The most extensive and lushly photographed Turkish cookbook to date, by two internationally acclaimed experts
Standing at the crossroads between the Mediterranean, the Middle East, and Asia, Turkey boasts astonishingly rich and diverse culinary traditions. Journalist Robyn Eckhardt and her husband, photographer David Hagerman, have spent almost twenty years discovering the country’s very best dishes. Now they take readers on an unforgettable epicurean adventure, beginning in Istanbul, home to one of the world’s great fusion cuisines. From there, they journey to the lesser-known provinces, opening a vivid world of flavors influenced by neighboring Syria, Iran, Iraq, Armenia, and Georgia.
From village home cooks, community bakers, café chefs, farmers, and fishermen, they have assembled a broad, one-of-a-kind collection of authentic, easy-to-follow “The Imam Fainted” Stuffed Eggplant; Pillowy Fingerprint Flatbread; Pot-Roasted Chicken with Caramelized Onions; Stovetop Lamb Meatballs with Spice Butter; Artichoke Ragout with Peas and Favas; Green Olive Salad with Pomegranate Molasses; Apple and Raisin Hand Pies. Many of these have never before been published in English.
9/10 Tested recipes for this book and already pre-ordered! Can't wait for the October release!
10/21 The cookbook finally arrived! Prior to publication, I tested recipes for kete (p.93), kule (p.92) and eggplant pickles (p.156). Below is an ongoing list of recipes we've tried since the book was published.
Mercimek corbasi (p.43) - This recipe is very similar to the recipe I typically use. The only differences are that this one calls for 1/2 cup more lentils, butter instead of oil, and no salca. The color is lighter without the salca, but the taste was excellent with a richer flavor due to the butter. I added more mint and pulbiber and served without the additional butter on top.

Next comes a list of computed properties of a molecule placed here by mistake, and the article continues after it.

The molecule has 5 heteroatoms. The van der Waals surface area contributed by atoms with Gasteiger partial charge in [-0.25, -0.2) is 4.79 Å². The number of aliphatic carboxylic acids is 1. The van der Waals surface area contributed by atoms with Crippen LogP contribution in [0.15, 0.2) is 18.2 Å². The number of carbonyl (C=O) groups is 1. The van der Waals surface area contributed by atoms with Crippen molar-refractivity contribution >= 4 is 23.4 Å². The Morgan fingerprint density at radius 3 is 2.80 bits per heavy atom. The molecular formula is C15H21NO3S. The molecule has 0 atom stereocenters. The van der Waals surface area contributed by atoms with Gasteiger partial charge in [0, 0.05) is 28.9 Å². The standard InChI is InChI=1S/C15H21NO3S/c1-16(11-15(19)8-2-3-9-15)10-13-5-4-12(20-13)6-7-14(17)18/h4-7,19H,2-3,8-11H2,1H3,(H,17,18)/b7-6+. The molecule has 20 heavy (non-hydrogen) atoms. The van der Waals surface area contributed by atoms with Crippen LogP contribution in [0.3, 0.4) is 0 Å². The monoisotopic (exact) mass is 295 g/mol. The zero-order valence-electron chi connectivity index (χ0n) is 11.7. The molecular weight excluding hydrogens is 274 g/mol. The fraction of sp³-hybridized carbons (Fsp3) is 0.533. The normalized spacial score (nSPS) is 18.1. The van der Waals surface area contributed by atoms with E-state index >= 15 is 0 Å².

Yogurtlu mantar (p.111) - WOW! Absolutely delicious with the dill and yogurt! This will definitely become a mainstay on our table and could certainly pass the Turkish mother-in-law test. I used standard mushrooms, but if I was in Turkey, I'd opt for a mix of foraged mushrooms.
I have perused these recipes countless times since I picked this book up at the library. I must have put in 20 bookmarks for recipes I want to try. I have made 4 recipes and all were successful. All will be added to my regular repertoire as they were easy and yummy. I'll be looking for a copy of this book to permanently add to my shelves.
The photography in this cookbook is so breathtaking I would frame pages and hang them in my home. The recipes are also beautiful: many uses for grains and fish that were new to me, lots of bright tomato dishes and lovely breads. I am excited to try a few recipes soon.
A keeper. This is not my first foray into Turkish cuisine, but this is definitely the best and most wide-ranging I've had the pleasure of reading. I read this alongside my re-read of Istanbul: A Tale of Three Cities earlier this month which I loved doing.
This was so interesting and delicious. This is not the normal fair of food that I would normally pick however, I would love to try this food everything looked so eat-able. The culture and pictures for the actual country are beautiful. The recipes themselves I wish that there were way more pictures but there is a fair amount. Some recipes are intensive with many ingredients and steps while others are fun and simple. This would be a beautiful place to see. and eat your way through the country. This is well worth the look see.
Lovely cookbook with many (MANY) delicious dishes. I especially appreciate how the author recommends occasionally roasting eggplant rather than frying (we don't need all that oil, and the dishes still taste great.) And I was surprised to see so many recipes for corn! who knew? And ya gotta try the double-marinated chicken wings (they make a mess of your oven with a lot of spitting. I found I can roast them at a lower 425 and get the same results with less flying fat.) Either way, totally yummy with some salad, flatbread, and a nice big vegetable casserole.